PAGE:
Yes, self-isolation has become our new routine. Many of us have had to make minor or major changes to our daily lives to adapt to this new preventive measure.

However, it’s undeniable that some people have suffered more than others. That is especially true of disadvantaged children, whose families were already struggling before the lockdown was implemented. Many parents, now without a steady source of income, find themselves challenged to pay bills and put food on their table.

That’s a problem Zane Powles recognized–and decided to tackle despite the limitations of the lockdown.

He walks more than 5 miles, every single day

Zane is an assistant headteacher at Western Primary School in Grimsby, Lincolnshire in England. Since the beginning of the lockdown, he, like all his students, have been forced to stay at home as measures have been instated to control the spread of the virus.

But Zane was still thinking of his pupils, many of whom come from struggling families. In fact, 4 out of 10 children at the Western Primary School are considered disadvantaged and entitled to free school meals. However, without school, many of them are at risk of not getting enough food.

Quite a lot of the families are struggling – they don’t want to drag their kids out to the shop, some of them are scared to leave their house. So I’m 100 per cent happy to help and be there for them.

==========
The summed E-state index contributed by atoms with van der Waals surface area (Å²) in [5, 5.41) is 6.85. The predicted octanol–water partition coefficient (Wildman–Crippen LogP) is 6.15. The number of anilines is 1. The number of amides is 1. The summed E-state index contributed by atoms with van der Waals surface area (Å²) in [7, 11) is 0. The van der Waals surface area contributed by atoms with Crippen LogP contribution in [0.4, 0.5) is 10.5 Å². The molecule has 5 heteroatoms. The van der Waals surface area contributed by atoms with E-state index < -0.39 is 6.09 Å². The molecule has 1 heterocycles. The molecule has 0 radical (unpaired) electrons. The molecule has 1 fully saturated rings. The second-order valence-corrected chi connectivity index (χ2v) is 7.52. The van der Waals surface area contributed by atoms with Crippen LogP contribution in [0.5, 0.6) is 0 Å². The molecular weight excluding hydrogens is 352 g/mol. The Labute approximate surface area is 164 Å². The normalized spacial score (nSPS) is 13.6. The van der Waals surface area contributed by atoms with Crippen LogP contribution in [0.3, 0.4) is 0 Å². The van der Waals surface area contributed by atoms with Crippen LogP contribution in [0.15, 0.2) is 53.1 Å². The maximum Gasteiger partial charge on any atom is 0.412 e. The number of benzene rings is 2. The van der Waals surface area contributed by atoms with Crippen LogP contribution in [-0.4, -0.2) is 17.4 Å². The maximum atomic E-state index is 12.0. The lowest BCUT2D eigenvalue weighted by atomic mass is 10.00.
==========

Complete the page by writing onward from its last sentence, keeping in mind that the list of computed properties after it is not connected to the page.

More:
Zane Powles to The Independent

Zane couldn’t help his pupils at school, so he came up with the idea of hand delivering lunches, as “it’s all about reducing the risk of the virus spreading.”

Every morning, his delivery run lasts about 1 hour and 45 minutes during which he delivers 78 meals in total. Each meal contains a sandwich, a packet of crisps, a biscuit and an apple.

In total, Zane carries a weight of almost 40 pounds on his back when he begins his daily trip. In addition to the food, he also brings them homework–though it may be less of a welcomed surprise.

He is just doing his part

Zane thought of all the healthcare workers risking their lives daily and made him decide that he would help out, in his own way.

People are risking their lives on the front line or delivering medicines as a volunteer, and I’m doing this because it’s the right thing to do to help where I can.

Zane Powles to The Sun

Zane is respectful of the social distancing rules. His delivery takes place as follows: he sets the lunch on the doorstep, knocks on the door and then backs away to the pavement or the garden until someone opens.

So far, “most of them have been fantastic in following the advice to stay in doors and to stay two metres apart so they don’t spread the virus,” Zane told The Sun.

But his new routine has also been a social one. Despite being a private person, Zane has enjoyed the connections he makes along the way, especially with the children.

I think it also gives them a sense of normalcy to see me every day. Of course, normal for them is coming to school every day, seeing me and their friends and other teachers – so having me come to see them might be reassuring.

Zane Powles to The Independent

Let’s not forget children

In the midst of the coronavirus chaos, there may be a tendency to forget about children. After all, the major victims have been the elderly and people with compromised immune systems. Nevertheless, children can still feel the repercussions of this pandemic, especially when they come from a disadvantaged environment.

We should never give up on children — having a tough upbringing is never their fault.

Zane Powles to The Sun

Zane found a way to help, despite the limitations of the lockdown. Caring for his students went beyond school. His story shows that there are no limits to helping others, so long as we have the will to do it.

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